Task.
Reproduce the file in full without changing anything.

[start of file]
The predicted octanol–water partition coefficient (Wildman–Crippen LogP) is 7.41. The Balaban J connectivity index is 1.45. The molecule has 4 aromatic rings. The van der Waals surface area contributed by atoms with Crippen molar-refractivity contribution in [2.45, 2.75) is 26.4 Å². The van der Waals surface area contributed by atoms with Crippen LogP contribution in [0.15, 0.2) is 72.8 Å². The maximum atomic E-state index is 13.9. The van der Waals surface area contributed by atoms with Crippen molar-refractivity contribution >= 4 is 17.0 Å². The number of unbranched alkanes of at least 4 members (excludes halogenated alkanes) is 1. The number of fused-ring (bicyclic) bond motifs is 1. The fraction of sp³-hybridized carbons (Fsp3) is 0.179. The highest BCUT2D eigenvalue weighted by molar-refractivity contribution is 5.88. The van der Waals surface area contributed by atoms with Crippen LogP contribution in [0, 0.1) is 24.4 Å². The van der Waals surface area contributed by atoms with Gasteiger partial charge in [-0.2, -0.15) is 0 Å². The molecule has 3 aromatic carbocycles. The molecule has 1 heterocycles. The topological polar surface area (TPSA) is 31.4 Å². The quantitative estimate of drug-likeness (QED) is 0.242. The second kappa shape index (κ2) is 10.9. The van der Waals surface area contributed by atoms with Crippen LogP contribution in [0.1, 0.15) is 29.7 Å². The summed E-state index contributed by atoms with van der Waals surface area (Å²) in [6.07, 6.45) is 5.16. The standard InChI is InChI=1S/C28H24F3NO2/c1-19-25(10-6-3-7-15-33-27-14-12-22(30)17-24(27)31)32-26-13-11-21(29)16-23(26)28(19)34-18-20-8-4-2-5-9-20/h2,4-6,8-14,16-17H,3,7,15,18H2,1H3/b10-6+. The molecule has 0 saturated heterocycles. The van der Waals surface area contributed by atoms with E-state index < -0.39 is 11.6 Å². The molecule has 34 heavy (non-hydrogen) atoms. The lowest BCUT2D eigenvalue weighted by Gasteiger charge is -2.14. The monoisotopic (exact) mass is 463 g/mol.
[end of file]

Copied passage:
The predicted octanol–water partition coefficient (Wildman–Crippen LogP) is 7.41. The Balaban J connectivity index is 1.45. The molecule has 4 aromatic rings. The van der Waals surface area contributed by atoms with Crippen molar-refractivity contribution in [2.45, 2.75) is 26.4 Å². The van der Waals surface area contributed by atoms with Crippen LogP contribution in [0.15, 0.2) is 72.8 Å². The maximum atomic E-state index is 13.9. The van der Waals surface area contributed by atoms with Crippen molar-refractivity contribution >= 4 is 17.0 Å². The number of unbranched alkanes of at least 4 members (excludes halogenated alkanes) is 1. The number of fused-ring (bicyclic) bond motifs is 1. The fraction of sp³-hybridized carbons (Fsp3) is 0.179. The highest BCUT2D eigenvalue weighted by molar-refractivity contribution is 5.88. The van der Waals surface area contributed by atoms with Crippen LogP contribution in [0, 0.1) is 24.4 Å². The van der Waals surface area contributed by atoms with Gasteiger partial charge in [-0.2, -0.15) is 0 Å². The molecule has 3 aromatic carbocycles. The molecule has 1 heterocycles. The topological polar surface area (TPSA) is 31.4 Å². The quantitative estimate of drug-likeness (QED) is 0.242. The second kappa shape index (κ2) is 10.9. The van der Waals surface area contributed by atoms with Crippen LogP contribution in [0.1, 0.15) is 29.7 Å². The summed E-state index contributed by atoms with van der Waals surface area (Å²) in [6.07, 6.45) is 5.16. The standard InChI is InChI=1S/C28H24F3NO2/c1-19-25(10-6-3-7-15-33-27-14-12-22(30)17-24(27)31)32-26-13-11-21(29)16-23(26)28(19)34-18-20-8-4-2-5-9-20/h2,4-6,8-14,16-17H,3,7,15,18H2,1H3/b10-6+. The molecule has 0 saturated heterocycles. The van der Waals surface area contributed by atoms with E-state index < -0.39 is 11.6 Å². The molecule has 34 heavy (non-hydrogen) atoms. The lowest BCUT2D eigenvalue weighted by Gasteiger charge is -2.14. The monoisotopic (exact) mass is 463 g/mol.